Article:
Jean-Claude Juncker, European Commission president, said that despite Prime Minister Theresa May's struggles to get the deal through Parliament, he continues to hope she can secure backing for it in a vote on Tuesday.
In an interview with BBC Radio 4's Today programme, Mr Hunt warned that failure to deliver Brexit would be "incredibly damaging" for the United Kingdom and something the country would regret for "many, many generations". An overwhelming 66 per cent say she should carry on in No 10 if she loses on Tuesday, with only 26 per cent in favour of her stepping down.
"What is more likely if this deal is rejected is that we have the risk of Brexit paralysis and when that happens no one knows what might happen and the big risk, and what people worry about, is that we don't actually deliver what people voted for", Jeremy Hunt told Sky News.
With just two days to go before the Commons vote on her withdrawal agreement, the Prime Minister pleaded with parliamentarians to "do what is right for our country" and back her controversial exit plan.
They said a "sizeable number" of Labour MPs would vote against a second referendum "in any circumstance" while only a "really, really small number" Tories would back it. Some of you put your trust in the political process for the first time in decades.
A senior shadow cabinet member said: "There is now recognition that we can not wait any longer".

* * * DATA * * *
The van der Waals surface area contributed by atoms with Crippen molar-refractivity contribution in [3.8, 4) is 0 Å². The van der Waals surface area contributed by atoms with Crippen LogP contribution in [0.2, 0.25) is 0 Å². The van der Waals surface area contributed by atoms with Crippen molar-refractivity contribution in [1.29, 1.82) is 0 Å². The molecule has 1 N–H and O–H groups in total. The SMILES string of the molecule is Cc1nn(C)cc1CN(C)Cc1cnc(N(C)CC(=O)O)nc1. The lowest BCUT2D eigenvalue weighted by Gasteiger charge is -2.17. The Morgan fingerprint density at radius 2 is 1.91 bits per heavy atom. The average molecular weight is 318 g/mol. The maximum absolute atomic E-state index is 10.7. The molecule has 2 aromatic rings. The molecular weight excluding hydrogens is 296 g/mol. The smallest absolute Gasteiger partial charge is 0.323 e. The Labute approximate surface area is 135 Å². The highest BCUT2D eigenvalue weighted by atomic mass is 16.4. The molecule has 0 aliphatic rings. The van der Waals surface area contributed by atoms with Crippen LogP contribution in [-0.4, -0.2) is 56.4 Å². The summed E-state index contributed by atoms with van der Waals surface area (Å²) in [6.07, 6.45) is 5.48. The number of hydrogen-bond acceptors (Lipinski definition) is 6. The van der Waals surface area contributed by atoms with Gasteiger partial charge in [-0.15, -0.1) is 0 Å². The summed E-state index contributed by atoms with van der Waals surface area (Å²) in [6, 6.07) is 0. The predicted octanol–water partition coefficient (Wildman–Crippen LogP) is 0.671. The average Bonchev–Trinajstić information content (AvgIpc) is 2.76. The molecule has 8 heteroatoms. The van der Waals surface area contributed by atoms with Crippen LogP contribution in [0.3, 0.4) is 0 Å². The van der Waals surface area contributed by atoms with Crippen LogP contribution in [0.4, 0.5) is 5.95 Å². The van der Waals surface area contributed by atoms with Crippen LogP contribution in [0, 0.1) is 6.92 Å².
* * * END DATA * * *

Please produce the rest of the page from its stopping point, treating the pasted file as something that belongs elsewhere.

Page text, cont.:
"Doing so would be a catastrophic and unforgivable breach of trust in our democracy".
The Sunday Times reported that rebel lawmakers were planning to wrest control of the legislative agenda away from May next week with a view to suspending or delaying Brexit, citing a senior government source.
BBC political correspondent Chris Mason said one possibility was that backbenchers could legally compel the government to delay Brexit beyond the set departure date - a proposal some MPs have already called for.
My best guess is that events are going to lead to Article 50 being postponed/extended, which in turn could mean that Brexit never happens.
Most British lawmakers also oppose the prospect of leaving the European Union without a deal.
On Monday the debate on the meaningful vote on Mrs May's deal will resume for a fourth day.
But the source said that the party is preparing to make daily decisions next week on whether to call a no confidence vote in the government if her deal is rejected by MPs. He pledges to back an amendment proposed by Labour MPs on the issue.
Last week the government was defeated twice in the Commons on Brexit votes.
While Grayling stopped short of predicting riots on the street if Brexit was weakened or reversed, he painted a picture of a "less tolerant society" and a "more nationalistic nation", as indicated by the incident with pro-Remain MP Anna Soubry.